Recoveries of the Real

New Argentine and Brazilian Cinema in the Global Image-World

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Project partnersJens Andermann (Birkbeck College, London, UK); Alvaro Fernández Bravo (New York University, Buenos Aires, Argentina); Mauricio Lissovsky (Universidade Federal do Rio de Janeiro, Brazil); Denilson Lopes (Universidade Federal do Rio de Janeiro, Brazil); Gabriela Nouzeilles (Princeton University, U.S.A.)

In a series of encounters, the network attempts to interconnect debates on the emergence, in contemporary Brazilian and Argentine cinema, of a new concern with the real and with the peculiar indexical qualities of the filmic sound-image. It also attempts to map these concerns into the larger context of current film theory and discussions on world cinema as a potentially counter-hegemonic audiovisual space.

Starting in the mid-1990s, both Brazilian cinema da retomada (‘recovery cinema’) and Argentine nuevo cine have taken part in a wider resurgence of Latin American film following its near-collapse at the height of the debt crisis of the previous two decades. However, this re-emergence of cinema has taken place in markedly different ways between one country and the next, as has the impact of neoliberal adjustment policies on local production structures, audiences, relations between cinema, television and alternative audiovisual media circuits, and so forth. These specific constellations, then, call for a comparative rather than a unifying approach, precisely in order to call attention to shared traits and concerns, and the way these engage and respond to cinematic tendencies beyond the context of the region.

Much of the criticism produced on present-day Brazilian and Argentinian cinema focuses on the ways in which these share a similar concern with the observational capacity of the filmic apparatus. Sometimes marked as a contrast between imaging technologies within the films themselves, the cinematic sound-image is conceived as being traversed in a fundamentally different way by what it records than its televisual counterpart. The relation, then, between film and ‘the real’ is claimed to be, at the same time, more reflexive and more immediate than in other audiovisual media, not so much because of an inherent difference in recording technology (many films are today shot in digital video) as of different spaces and temporalities of production and circulation. In terms of film genres, visual and sound aesthetics, acting techniques, etc., this concern with the real has led to a marked blurring of boundaries between fiction and documentary films, and to the incorporation of the very mode of production as an essential component of cinematic form.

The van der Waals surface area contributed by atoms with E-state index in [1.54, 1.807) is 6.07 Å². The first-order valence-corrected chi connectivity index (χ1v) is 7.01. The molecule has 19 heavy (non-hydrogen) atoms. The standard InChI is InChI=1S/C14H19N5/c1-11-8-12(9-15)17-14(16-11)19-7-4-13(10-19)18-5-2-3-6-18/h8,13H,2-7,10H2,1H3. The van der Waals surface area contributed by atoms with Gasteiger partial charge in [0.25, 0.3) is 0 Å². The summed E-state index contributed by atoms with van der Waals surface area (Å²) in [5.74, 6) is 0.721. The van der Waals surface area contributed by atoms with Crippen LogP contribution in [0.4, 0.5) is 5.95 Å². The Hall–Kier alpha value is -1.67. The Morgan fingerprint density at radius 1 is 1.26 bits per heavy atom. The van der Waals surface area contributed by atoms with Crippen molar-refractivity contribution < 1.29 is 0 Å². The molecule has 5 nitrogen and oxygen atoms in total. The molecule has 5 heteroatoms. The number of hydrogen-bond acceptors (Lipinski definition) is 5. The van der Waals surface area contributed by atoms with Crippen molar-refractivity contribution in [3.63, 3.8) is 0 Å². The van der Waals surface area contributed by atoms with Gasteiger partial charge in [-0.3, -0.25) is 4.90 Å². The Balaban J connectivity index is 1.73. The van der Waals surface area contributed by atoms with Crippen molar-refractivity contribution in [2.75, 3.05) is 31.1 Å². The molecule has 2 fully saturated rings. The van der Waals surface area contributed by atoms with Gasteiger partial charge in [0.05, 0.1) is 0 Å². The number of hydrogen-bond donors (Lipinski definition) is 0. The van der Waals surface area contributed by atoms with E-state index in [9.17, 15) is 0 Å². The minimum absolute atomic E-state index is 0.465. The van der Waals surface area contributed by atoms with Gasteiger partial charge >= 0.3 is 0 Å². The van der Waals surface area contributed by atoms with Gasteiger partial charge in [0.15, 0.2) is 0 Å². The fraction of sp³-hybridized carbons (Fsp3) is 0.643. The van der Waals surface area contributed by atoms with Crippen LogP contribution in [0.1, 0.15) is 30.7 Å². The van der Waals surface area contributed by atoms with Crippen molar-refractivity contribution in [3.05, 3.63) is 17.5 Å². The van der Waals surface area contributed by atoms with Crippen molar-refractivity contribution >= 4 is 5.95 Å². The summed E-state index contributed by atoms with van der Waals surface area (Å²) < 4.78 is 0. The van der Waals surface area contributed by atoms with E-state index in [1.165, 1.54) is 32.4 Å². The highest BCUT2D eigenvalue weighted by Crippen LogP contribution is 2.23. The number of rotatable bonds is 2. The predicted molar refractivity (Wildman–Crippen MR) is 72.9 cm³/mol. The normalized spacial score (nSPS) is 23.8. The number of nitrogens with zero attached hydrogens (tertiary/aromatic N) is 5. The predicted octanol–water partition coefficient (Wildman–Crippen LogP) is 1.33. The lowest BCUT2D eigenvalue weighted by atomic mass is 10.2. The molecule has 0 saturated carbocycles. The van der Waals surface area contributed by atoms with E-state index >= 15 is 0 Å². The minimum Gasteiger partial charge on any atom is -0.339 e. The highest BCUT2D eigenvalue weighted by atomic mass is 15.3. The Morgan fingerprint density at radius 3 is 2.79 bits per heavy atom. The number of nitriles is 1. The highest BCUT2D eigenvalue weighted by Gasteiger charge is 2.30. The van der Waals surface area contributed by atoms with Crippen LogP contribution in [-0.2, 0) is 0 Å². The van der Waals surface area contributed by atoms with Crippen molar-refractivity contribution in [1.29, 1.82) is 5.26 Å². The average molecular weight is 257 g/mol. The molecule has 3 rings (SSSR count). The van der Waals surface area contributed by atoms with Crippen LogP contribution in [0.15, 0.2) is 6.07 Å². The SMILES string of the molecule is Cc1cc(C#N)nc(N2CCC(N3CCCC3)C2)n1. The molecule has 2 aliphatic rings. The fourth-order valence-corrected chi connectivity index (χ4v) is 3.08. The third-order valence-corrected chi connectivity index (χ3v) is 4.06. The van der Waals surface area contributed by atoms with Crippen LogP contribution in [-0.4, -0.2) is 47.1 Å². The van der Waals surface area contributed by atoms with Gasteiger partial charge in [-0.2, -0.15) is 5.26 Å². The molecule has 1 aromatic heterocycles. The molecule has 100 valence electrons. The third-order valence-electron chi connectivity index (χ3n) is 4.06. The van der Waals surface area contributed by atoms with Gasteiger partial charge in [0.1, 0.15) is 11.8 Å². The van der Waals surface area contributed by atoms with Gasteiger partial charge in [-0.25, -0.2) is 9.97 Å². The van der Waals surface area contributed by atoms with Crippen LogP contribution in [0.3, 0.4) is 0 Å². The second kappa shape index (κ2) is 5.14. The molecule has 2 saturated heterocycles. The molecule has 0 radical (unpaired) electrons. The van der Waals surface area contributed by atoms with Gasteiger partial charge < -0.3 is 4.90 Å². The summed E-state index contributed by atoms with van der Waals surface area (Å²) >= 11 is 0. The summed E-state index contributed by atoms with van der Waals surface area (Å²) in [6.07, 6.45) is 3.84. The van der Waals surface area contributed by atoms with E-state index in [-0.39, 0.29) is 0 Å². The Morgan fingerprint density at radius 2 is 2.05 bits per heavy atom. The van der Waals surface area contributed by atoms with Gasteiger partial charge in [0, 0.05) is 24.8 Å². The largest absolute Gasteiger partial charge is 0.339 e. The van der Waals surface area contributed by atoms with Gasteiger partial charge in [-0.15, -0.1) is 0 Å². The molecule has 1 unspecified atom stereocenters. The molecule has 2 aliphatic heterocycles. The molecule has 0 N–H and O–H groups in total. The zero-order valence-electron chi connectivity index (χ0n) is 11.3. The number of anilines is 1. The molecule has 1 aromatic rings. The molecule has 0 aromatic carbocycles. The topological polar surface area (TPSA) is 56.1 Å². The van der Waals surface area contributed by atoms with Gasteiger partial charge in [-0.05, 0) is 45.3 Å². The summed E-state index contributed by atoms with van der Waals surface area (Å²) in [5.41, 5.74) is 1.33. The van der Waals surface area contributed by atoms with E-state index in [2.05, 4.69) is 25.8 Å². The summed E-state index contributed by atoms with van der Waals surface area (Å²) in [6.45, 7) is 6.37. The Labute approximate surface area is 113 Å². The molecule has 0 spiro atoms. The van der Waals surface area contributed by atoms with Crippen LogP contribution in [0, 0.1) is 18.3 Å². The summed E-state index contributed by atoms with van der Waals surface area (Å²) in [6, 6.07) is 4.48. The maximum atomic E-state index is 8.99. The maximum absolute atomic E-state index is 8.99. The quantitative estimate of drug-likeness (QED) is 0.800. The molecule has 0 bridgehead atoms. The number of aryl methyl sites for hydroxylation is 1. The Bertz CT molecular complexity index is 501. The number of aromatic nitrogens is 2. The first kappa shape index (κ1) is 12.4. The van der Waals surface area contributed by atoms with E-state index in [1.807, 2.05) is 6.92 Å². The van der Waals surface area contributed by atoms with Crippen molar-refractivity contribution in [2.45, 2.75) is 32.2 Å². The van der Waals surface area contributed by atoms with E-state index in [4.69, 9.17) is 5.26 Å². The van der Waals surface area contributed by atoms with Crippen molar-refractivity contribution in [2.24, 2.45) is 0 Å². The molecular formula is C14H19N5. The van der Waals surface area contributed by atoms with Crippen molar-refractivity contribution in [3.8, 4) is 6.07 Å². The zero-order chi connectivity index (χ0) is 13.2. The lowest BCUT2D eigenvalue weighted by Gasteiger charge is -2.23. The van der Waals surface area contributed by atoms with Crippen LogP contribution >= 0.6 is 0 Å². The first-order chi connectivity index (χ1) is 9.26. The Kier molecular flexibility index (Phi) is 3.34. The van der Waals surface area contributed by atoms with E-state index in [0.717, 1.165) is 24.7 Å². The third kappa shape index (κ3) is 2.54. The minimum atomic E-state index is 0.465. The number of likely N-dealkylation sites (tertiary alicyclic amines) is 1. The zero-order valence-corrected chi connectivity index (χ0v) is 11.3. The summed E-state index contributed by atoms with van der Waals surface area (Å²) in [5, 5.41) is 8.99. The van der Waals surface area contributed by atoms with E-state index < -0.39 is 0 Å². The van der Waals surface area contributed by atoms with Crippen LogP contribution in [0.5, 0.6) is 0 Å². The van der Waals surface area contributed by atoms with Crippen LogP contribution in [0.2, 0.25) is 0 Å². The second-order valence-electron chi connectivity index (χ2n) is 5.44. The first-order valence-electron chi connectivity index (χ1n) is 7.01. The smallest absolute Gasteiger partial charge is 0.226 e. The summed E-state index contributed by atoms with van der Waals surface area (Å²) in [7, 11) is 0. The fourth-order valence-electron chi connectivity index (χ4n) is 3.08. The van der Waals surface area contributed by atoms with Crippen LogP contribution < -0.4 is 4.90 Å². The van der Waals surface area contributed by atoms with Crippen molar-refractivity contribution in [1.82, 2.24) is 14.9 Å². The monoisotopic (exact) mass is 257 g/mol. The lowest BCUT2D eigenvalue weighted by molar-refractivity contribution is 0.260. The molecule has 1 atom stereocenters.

Yet whereas this renewed interest in a cinema capable of observing the social landscapes of neoliberal postdictatorship seems to suggest a return to central aesthetic concerns of 1960s and 1970s ‘Third Cinema’, critics still committed to the latter’s cause have accused the new generation of filmmakers of political complacency or indifference, as evidenced in their works’ lack of explicit moral judgements or prise de partie. However, it has been argued that the new cinema’s concern with the indexicality and (staging of) immediacy of the filmic sound-image responds to an exhaustion of the political as understood by the film-activism of the Sixties and the highly allegorical postdictatorship cinema of the Eighties and early Nineties, a change that also affects the figure of the film-auteur who ceases to be a public intellectual crafting images and narratives of the nation and its destiny.

The network thus attempts to produce a novel understanding of contemporary Latin American film, at once locating it in the particular conditions of its emergence and in relation to an increasingly global space of production and consumption of sound-images. It attempts to understand in what ways the ‘recoveries of the real’ can be understood as, at the same time, a form of insistence (and resistance) of the local and as part of the construction of an alternative, trans-local form of globality that echoes and dialogues with developments in other regions of ‘world cinema’.